Is the decree of God, whereby he hath for his own glory fore-ordained whatever comes to pass. The verb predestinate is of Latin original (praedestino,) and signifies in that tongue to deliberate before-hand with one’s self how one shall act, and, in consequence of such deliberation, to constitute, fore-ordain, and predetermine, where, when, how, and by whom any thing shall be done, and to what end it shall be done. So the Greek word whish exactly answers to the English word predestinate, and is rendered by it, signifies to resolve before-hand with one’s self what shall be done, and before the thing resolved on is actually effected; to appoint it to some certain use, and direct it to some determinate end. This doctrine has been the occasion of considerable disputes and controversies among divines. On the one side it has be observed, that it is impossible to reconcile it with our ideas of the justice and goodness of God, that it makes God to be the author of sin, destroys moral distinction, and renders all our efforts useless. Predestinarians deny these consequences, and endeavour to prove this doctrine from the consideration of the perfections of the divine nature, and from Scripture testimony. If his knowledge, say they, be infinite and unchangeable, he must have known every thing from eternity. If we allow the attribute of prescience, the idea of a decree must certainly be believed also, for how can an action that is really to come to pass be foreseen, if it be not determined? God knew every thing from the beginning; but this he could not have known if he had not so determined it. If, also, God be infinitely wise, it cannot be conceived that he would leave things at random, and have no plan. He is a God of order, and this order he observes as strictly in the moral as in the natural world, however conceived otherwise of God, is to degrade him, and is an insult to his perfections. If he, then, be wise and unchangeable, no new idea or purpose can arise in his mind; no alteration of his plan can take place, upon condition of his creatures acting in this or that way. To say that this doctrine makes him the author of sin, is not justifiable. We all allow omnipotence to be an attribute of Deity, and that by this attribute he could have prevented sin from entering into the world, had he chosen it; yet we see he did not. Now he is no more the author of sin in one case than the other. May we not ask, Why does he suffer those inequalities of Providence? Why permit whole nations to lie in idolatry or ages? Why leave men to the most cruel barbarities? Why punish the sins of the fathers in the children? In a word, Why permit the world at large to be subject to pains, crosses, losses, evils of every kind, and that for so many thousands of years? And, yet, will any dare call the Deity unjust? The fact is, our finite minds know but little of the nature of divine justice, or any other of his attributes. But, supposing there are difficulties in this subject (and what subject is without it?) the Scripture abounds with passages which at once prove the doctrine, Matt. 25:34. Rom. 8:29, 30. Eph. 1:3, 6, 11. 2 Tim. 1:9. 2 Thess. 2:13. 1 Pet. 1:1, 2. John 6:37. John 17:2 to 24. Rev. 13:8. Rev. 17:8. Dan. 4:35. 1 Thess. 5:19. Matt. 11:26. Exod. 4:21. Prov. 16:4. Acts 13:48. the moral uses of this doctrine are these. 1. It hides pride from man.–2. Excludes the idea of chance.–3. Exalts the grace of God.–4. Renders salvation certain.–5. Affords believers great consolation.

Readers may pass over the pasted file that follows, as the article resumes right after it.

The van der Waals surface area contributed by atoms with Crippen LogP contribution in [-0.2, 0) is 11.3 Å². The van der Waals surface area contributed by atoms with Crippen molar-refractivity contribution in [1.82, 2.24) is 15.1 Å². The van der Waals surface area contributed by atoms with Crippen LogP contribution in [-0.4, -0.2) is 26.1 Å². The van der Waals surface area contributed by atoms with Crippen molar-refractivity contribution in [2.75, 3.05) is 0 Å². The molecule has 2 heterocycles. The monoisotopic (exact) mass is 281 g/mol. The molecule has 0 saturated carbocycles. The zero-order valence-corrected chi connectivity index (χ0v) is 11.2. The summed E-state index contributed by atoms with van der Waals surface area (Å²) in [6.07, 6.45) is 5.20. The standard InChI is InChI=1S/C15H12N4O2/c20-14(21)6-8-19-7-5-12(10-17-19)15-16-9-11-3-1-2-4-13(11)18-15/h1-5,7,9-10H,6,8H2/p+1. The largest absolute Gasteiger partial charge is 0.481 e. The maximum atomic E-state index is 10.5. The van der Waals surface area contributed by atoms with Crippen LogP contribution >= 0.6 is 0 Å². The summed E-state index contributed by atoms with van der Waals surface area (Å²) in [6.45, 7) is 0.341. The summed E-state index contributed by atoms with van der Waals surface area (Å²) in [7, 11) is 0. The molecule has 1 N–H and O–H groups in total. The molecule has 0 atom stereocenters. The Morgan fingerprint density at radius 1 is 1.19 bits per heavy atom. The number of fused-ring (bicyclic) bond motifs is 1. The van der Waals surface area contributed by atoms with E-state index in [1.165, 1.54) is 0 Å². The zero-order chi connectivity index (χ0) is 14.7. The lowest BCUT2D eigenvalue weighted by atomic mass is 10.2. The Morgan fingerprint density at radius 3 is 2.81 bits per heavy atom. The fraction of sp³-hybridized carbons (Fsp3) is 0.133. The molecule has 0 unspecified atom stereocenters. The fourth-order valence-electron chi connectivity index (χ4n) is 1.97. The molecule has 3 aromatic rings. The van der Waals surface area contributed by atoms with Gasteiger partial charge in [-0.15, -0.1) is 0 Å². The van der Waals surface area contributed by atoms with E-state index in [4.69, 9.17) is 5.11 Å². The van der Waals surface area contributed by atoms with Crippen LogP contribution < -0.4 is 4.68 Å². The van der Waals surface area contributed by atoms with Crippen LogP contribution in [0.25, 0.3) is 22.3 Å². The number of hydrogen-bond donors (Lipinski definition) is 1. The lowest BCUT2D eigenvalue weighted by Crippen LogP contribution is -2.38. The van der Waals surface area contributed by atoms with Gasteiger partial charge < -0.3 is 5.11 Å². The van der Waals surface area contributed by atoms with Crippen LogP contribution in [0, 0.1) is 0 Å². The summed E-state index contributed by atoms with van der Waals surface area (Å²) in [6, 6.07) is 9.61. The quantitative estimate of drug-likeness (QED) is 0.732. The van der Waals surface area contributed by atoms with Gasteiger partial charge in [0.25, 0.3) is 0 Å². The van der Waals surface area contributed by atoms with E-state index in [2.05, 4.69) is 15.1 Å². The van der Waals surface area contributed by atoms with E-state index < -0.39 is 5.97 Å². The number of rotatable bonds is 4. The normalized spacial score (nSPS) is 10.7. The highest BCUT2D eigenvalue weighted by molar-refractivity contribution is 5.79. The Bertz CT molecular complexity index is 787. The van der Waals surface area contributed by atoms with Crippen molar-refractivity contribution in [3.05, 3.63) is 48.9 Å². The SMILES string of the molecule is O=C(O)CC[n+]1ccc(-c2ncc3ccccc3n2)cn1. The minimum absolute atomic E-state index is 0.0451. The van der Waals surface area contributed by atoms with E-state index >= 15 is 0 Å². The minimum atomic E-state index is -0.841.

Charles Buck (1771-1815) was an English Independent minister, best known for the publication of his “Theological Dictionary”. According to the “Dictionary of National Biography”, a Particular Baptist minister named John C. Ryland (1723-1792) assisted Buck by writing many of the articles for the aforementioned publication. One may conclude, based not only Buck’s admiration for his friend Ryland, but also on the entries in his Theological Dictionary, that he stood head and shoulders with the High-Calvinists of his day.